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When we became members of the Green Apple Organisation, they planted 100 trees in our name as part of the Billion Trees campaign.  And we’ve won a Gold award in the Green Apple Environmental Awards, so they’ll plant another 100 for us for that too!

That’s pretty cool: 200 trees, planted in the name of KinetIQue, our previous name.

But we were curious, and wanted to know what the Billion Trees campaign was. And when we found out, we thought you might be interested too.



Professor Wangari Maathai, was an inspirational and visionary Kenyan woman, who founded the Green Belt movement in 1977 and was awarded the Nobel Peace Prize in 2004 for ‘her contribution to sustainable development, democracy and peace’.  An executive in the US proudly told Professor Maathai that their corporation was planning to plant a million trees – her response was “That’s great, but what we really need is to plant a billion trees.” Sadly, Professor Maathai died in  2011, but her legacy lives on.  She was responsible for the planting of 30 million trees in Africa in her lifetime, and said, “It’s the little things citizens do. That’s what will make the difference. My little thing is planting trees.”

Her legacy is not only those 30 million trees, but the idea of the Billion Trees campaign.

The United Nations Environment Programme began the Billion Trees Campaign in 2006, with a target of planting 1 billion trees, which was achieved within the year. Once 2 billion trees had been planted, the target was raised to 7 billion, in time for the Climate Change Conference in Copenhagen in 2009.  This target was met too, three months early!

Since then, the initial partnership between governments, organisations, communities and individuals has grown into a considerable organisation, and by December 2011, more than 12 billion trees had been planted, across the world.

In 2011, management of the scheme, together with the World Tree Counter, was handed over to Plant-for-the-Planet, a youth-led not-for-profit organisation based in Germany.

Plant-for-the-Planet began in 2007 with much the same aim – with a child’s school project sparking initial interest, and the view that children could plant a million trees while adults were still talking about it, and begin to make a difference to climate change. Their catchphrase is ‘stop talking, start planting!’  These children have reached their target of 1m trees in just 3 years.

Founder of Plant-for-the-Planet, Felix Finkbeiner in April 2017, Copyright: David Bolley in Cooperation with Plant-for-the-Planet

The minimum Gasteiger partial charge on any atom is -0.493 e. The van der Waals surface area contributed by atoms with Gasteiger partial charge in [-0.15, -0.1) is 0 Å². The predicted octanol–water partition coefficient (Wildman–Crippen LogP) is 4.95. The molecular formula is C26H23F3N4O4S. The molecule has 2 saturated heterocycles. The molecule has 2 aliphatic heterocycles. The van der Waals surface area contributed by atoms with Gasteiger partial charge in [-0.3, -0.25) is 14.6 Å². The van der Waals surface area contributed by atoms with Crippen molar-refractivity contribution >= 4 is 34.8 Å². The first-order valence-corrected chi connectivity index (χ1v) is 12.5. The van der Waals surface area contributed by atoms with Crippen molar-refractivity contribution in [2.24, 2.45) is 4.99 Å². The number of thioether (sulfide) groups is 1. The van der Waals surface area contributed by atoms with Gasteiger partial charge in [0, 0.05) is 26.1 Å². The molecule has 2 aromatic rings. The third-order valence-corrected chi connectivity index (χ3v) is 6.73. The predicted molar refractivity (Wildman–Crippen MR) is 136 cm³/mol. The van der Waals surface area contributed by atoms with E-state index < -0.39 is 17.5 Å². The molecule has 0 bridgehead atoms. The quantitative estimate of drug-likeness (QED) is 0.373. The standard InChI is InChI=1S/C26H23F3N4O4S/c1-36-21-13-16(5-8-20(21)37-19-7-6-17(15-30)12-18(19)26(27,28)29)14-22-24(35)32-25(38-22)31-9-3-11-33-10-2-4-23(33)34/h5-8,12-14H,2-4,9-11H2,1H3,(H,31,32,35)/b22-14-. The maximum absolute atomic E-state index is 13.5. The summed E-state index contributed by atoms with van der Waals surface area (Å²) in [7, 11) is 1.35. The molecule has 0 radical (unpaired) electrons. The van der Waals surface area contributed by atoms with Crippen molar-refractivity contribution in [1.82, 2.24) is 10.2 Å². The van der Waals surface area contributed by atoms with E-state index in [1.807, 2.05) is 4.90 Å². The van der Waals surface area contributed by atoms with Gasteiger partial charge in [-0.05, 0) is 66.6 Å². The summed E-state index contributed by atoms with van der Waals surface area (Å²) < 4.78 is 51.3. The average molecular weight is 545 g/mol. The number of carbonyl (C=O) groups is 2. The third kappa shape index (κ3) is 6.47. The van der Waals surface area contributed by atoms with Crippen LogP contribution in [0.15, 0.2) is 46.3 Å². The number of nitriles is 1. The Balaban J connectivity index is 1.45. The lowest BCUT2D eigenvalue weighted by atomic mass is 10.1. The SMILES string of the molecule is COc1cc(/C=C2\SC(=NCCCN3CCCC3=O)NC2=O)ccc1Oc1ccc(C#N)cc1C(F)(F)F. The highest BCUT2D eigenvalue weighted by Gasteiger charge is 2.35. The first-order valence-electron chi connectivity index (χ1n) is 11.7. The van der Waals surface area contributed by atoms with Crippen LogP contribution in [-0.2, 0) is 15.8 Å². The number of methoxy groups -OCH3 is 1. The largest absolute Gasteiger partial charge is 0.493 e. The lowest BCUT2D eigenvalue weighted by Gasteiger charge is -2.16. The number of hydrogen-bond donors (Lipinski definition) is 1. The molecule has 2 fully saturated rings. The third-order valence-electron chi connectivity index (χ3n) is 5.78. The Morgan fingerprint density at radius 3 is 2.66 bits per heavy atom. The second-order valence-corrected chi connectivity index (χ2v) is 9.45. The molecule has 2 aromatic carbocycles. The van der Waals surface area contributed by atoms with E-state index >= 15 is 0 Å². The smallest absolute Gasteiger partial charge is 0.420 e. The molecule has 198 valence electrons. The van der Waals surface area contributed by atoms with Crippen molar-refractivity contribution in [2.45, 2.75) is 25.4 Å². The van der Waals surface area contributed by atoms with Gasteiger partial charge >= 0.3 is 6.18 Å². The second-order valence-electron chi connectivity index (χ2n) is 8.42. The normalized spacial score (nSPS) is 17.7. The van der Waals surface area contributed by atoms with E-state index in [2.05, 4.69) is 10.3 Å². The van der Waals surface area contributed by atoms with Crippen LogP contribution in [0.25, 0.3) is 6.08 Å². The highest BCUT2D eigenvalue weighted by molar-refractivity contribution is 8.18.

The World Tree Counter, at time of publishing this blog (November 2018) stood at 15.2bn trees, in 193 countries. (Check the latest figure here!)

The only thing is, the target has moved again.  These ambitions children have designs on planting 1 trillion trees.

That’s 1,000  billion.

That’s a LOT of trees.

(See the press release about it here )


Anyone with any knowledge of biology and climate change will be able to tell you that trees produce Oxygen and  absorb CO2, Carbon Dioxide, and that the production of CO2 by humans is one of the causes of man-made climate change.  Each tree removes 10kg of CO2 from the atmosphere every year (more in the Tropics), and releases 130kg of Oxygen (as well as taking in 5kg of airborne pollutants).  All of which makes trees a Good Thing.

But there are other reasons too.

Trees also regulate precipitation and are an important part of the water cycle.  A big tree can take 370 litres of water from the ground PER DAY, and release it into the atmosphere, helping form clouds and causing rain. This process causes around 40% of the world’s annual rainfall. In addition, the clouds help cool the earth by reflecting the sun’s rays back into space.

The large roots of trees help stabilise the ground, preventing soil erosion.  Also, trees, and the other plant life that will colonise an area once trees are established, provide valuable habitat for birds, animals and  insects.

Scientists funded by Plant-for-the-Planet have established that there used to be six trillion trees on Earth, and now there are around three trillion.  It’s obviously not a precise measure, but the broad brush-stroke facts remain – there were many more trees than there are now, and we’ve done that, as a race. The same study concluded that there was space for another trillion trees, without compromising sustainable agriculture, hence the new target for Plant-for-the-Planet.


They are going where they are needed, in a nutshell.

Plant-for-the-Planet has a plantation of its own, on the Yucatan Peninsula, Mexico, where trees are planted, tended and harvested sustainably.  Yes, they’re cutting them down as well as planting them, because the CO2 stored by trees remains stored when the tree is made into wood-products, as opposed to being left to rot, when it is lost.

Other trees are being planted in disaster areas, places where soil erosion is a problem, areas where deforestation has occurred, and other places where trees are needed.  These are mostly in developing countries, but also in this country, where trees are being planted as part of campaigns to restore hedgerows into our countryside, for example.

The greatest acceleration in the rate of deforestation (ie where deforestation is taking place more and more each year) is occurring in Cambodia, Sierra Leone, Madagascar, Uruguay, Paraguay, Liberia, Guinea, Guinea-Bissau, Vietnam and Malaysia, so these are places where work is being done to reforest.

So, that is the Billion Trees Campaign, and I hope that explains why we are so happy to be part of it.  We hope you feel that you too are a small part of this!  If you want to be a larger part, Plant-for-the-Planet is always looking for donors, and support.  Tell them we sent you!